Letter to My Dad

Dear Dad,

I think of you every day and miss you so much. So many people have told me how much you meant to them. You made an enormous difference in so many people’s journeys. This week, in particular, as I thought about what would have been your 73rd birthday, I thought a lot about how badly I wish I could tell you about my own journey. I’ve thought about how to tell you this, and if you were still here, I would probably just call you on the phone and tell you, but I can’t do that now. So, I will just say:

I am transgender.

During your lifetime, I had thoughts that this might be the case, but I could not connect them to any kind of reality that made any sense. I remember daydreaming of being a girl as early as age seven. As I got older, I became angry at myself and the unfairness of a universe that had doomed me to be a boy and to become a man. These thoughts were not frequent or all-consuming, but rather, background noise that was easily dismissed as impulsive and not real or realistic.

When I lost a lot of weight in 2004, that was about being transgender. The thing that caused me to gain all that weight in the first place was a hatred of my own body, and a desire to hide from the world and keep people at arms’ length. When I finally rejected that attitude as unsustainable and lost the weight, I struggled with rationalizing why I was doing it. I told myself it was because I wanted to live – not to die at a young age from complications from obesity. However, once I had lost the weight, I remember thinking, “You lost all that weight, you can do anything you set your mind to. You can become a woman.” Immediately, I labeled that goal as unrealistic and that thought as dangerous and transient and dismissed them. I did not give another thought to these things until a couple years ago.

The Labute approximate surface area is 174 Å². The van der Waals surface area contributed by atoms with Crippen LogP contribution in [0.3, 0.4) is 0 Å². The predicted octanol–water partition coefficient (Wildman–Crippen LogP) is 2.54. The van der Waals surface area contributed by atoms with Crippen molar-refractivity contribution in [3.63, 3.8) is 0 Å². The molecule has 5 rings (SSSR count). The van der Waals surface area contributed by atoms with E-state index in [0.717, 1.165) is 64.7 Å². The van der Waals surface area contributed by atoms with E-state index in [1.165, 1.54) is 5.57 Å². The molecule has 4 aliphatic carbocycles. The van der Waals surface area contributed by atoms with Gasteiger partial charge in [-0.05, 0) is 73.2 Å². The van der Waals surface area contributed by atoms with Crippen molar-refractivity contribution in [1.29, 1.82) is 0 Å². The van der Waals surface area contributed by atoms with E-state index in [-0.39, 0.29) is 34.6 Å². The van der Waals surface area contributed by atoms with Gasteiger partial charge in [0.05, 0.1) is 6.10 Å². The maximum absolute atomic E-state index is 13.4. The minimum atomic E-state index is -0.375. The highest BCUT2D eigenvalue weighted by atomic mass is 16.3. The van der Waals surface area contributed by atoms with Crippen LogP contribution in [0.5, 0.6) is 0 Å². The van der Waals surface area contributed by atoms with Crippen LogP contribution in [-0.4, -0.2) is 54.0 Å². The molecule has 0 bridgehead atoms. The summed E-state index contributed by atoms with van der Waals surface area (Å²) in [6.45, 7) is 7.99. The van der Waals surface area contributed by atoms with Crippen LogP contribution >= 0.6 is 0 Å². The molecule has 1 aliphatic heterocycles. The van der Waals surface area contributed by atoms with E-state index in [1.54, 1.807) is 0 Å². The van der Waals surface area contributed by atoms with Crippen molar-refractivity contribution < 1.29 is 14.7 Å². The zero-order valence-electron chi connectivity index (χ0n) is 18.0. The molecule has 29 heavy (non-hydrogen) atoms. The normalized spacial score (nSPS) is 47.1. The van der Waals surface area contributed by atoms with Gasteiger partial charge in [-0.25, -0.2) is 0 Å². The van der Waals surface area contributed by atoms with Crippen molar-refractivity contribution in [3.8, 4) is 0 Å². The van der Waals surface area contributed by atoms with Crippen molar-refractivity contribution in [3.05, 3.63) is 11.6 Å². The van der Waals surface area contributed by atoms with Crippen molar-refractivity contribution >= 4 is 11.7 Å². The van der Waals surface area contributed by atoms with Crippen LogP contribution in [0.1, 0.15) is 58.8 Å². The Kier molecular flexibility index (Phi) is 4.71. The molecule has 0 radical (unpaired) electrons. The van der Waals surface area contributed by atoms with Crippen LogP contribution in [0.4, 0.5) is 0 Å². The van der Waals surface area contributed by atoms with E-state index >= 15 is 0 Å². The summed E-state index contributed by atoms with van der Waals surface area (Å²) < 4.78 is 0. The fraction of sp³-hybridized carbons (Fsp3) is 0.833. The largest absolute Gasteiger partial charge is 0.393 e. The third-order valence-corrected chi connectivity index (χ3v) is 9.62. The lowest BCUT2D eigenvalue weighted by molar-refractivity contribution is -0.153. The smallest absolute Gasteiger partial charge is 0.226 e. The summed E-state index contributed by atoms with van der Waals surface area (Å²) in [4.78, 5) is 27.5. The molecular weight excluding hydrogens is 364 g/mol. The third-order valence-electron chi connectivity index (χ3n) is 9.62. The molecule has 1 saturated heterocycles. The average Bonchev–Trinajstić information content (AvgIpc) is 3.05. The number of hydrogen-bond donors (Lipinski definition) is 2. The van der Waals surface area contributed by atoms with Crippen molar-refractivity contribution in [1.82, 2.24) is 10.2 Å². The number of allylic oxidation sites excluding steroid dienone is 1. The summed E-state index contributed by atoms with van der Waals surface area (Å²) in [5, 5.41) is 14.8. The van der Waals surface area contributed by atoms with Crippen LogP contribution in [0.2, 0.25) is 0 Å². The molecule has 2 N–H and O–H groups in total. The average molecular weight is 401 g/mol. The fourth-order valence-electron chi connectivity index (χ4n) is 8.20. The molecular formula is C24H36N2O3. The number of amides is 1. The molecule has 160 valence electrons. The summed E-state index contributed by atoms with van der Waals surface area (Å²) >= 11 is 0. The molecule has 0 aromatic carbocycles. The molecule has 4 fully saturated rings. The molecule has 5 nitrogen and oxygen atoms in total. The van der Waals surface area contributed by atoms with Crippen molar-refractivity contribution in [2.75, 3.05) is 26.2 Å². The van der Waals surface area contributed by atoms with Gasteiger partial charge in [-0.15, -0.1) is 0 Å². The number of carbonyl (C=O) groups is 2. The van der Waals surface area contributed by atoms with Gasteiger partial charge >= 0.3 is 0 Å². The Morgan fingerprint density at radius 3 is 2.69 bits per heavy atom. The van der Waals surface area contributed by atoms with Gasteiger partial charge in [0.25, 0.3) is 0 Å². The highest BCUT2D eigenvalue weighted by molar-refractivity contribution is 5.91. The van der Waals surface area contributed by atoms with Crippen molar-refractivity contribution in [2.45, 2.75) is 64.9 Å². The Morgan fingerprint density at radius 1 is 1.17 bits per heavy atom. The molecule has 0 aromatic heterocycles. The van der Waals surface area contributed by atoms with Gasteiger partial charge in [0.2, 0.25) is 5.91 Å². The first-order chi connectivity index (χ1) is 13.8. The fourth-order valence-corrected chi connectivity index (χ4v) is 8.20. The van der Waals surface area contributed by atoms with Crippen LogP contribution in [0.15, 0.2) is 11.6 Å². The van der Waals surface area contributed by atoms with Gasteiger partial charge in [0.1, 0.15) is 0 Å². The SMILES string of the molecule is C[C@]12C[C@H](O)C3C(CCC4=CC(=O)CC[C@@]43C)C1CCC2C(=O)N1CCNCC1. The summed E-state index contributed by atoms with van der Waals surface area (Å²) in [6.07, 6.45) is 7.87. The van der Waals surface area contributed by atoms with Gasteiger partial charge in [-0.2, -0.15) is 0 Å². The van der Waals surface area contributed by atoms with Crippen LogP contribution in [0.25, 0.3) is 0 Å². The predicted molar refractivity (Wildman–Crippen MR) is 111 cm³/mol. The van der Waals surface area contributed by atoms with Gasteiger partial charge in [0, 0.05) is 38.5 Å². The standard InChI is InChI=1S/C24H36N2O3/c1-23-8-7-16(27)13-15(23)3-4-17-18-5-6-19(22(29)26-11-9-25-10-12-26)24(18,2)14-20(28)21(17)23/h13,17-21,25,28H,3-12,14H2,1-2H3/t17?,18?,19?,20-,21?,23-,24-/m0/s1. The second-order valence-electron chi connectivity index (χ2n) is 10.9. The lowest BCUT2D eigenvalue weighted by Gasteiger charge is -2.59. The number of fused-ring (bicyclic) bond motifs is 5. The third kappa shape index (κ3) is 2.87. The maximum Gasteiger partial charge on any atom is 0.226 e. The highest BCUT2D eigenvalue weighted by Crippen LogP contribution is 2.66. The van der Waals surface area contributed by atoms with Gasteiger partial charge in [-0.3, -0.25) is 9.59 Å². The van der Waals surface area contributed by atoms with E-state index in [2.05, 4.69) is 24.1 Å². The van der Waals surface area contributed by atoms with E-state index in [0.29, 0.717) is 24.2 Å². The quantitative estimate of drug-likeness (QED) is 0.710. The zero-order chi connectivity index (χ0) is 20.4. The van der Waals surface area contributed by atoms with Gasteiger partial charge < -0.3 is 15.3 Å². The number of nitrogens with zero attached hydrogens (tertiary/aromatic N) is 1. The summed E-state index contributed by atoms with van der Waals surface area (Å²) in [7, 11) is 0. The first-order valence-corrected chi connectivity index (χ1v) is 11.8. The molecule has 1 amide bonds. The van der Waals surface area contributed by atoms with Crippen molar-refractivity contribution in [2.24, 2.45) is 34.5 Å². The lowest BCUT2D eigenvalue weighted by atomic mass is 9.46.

In mid-2018, I was out on a run. Running seems to be when I let my guard down and ideas are free to present themselves to me seemingly out of nowhere. On that particular day, as with so many others here in Colorado, the sun was shining, the weather was beautiful and warm. I remember seeing a woman out on her run, and she sort of resembled me. I thought, “You can look like that. Wouldn’t it be nice to be the person you haven’t allowed yourself to imagine?” Again, I dismissed this almost immediately as a spurious notion.

Then, you got sick and I forgot all about the box of puzzle pieces my brain kept trying to assemble for me. For eighteen months, I became more and more depressed. Then, the pandemic hit. Thank goodness you didn’t have to experience the pandemic. While your extensive experience with and passion for online teaching would have served you well in this environment (your online lecture material is still being used to teach your courses, still with record enrollments!) I think you probably would have been driven mad by not being able to go to restaurants, movies, the bookstore, etc.